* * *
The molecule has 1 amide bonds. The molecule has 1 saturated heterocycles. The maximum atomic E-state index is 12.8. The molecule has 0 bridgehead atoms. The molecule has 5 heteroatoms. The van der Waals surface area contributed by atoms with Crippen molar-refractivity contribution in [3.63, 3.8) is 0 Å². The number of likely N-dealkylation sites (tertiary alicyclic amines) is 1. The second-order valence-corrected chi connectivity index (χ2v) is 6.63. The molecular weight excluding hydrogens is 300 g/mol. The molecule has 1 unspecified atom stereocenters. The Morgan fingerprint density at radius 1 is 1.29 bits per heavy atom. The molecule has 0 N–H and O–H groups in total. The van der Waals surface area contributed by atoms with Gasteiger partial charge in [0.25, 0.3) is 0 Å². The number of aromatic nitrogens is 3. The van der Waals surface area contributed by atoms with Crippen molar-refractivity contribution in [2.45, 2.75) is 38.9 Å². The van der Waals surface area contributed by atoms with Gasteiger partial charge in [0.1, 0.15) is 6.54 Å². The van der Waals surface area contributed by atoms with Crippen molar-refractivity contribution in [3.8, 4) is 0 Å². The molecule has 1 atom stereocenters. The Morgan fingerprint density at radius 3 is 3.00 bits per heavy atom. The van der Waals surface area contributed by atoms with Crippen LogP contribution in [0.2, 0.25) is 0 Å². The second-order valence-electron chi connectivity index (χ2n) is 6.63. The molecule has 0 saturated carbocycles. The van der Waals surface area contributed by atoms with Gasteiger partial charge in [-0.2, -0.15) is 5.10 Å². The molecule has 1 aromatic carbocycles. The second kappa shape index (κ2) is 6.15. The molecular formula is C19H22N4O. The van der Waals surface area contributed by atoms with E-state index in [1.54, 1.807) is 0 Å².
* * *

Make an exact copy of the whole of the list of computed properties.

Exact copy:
The molecule has 1 amide bonds. The molecule has 1 saturated heterocycles. The maximum atomic E-state index is 12.8. The molecule has 0 bridgehead atoms. The molecule has 5 heteroatoms. The van der Waals surface area contributed by atoms with Crippen molar-refractivity contribution in [3.63, 3.8) is 0 Å². The number of likely N-dealkylation sites (tertiary alicyclic amines) is 1. The second-order valence-corrected chi connectivity index (χ2v) is 6.63. The molecular weight excluding hydrogens is 300 g/mol. The molecule has 1 unspecified atom stereocenters. The Morgan fingerprint density at radius 1 is 1.29 bits per heavy atom. The molecule has 0 N–H and O–H groups in total. The van der Waals surface area contributed by atoms with Gasteiger partial charge in [0.25, 0.3) is 0 Å². The number of aromatic nitrogens is 3. The van der Waals surface area contributed by atoms with Crippen molar-refractivity contribution in [2.45, 2.75) is 38.9 Å². The van der Waals surface area contributed by atoms with Gasteiger partial charge in [0.1, 0.15) is 6.54 Å². The van der Waals surface area contributed by atoms with Crippen molar-refractivity contribution in [3.8, 4) is 0 Å². The molecule has 1 atom stereocenters. The Morgan fingerprint density at radius 3 is 3.00 bits per heavy atom. The van der Waals surface area contributed by atoms with Crippen LogP contribution in [0.2, 0.25) is 0 Å². The second-order valence-electron chi connectivity index (χ2n) is 6.63. The molecule has 0 saturated carbocycles. The van der Waals surface area contributed by atoms with Gasteiger partial charge in [-0.2, -0.15) is 5.10 Å². The molecule has 1 aromatic carbocycles. The second kappa shape index (κ2) is 6.15. The molecular formula is C19H22N4O. The van der Waals surface area contributed by atoms with E-state index in [1.54, 1.807) is 0 Å².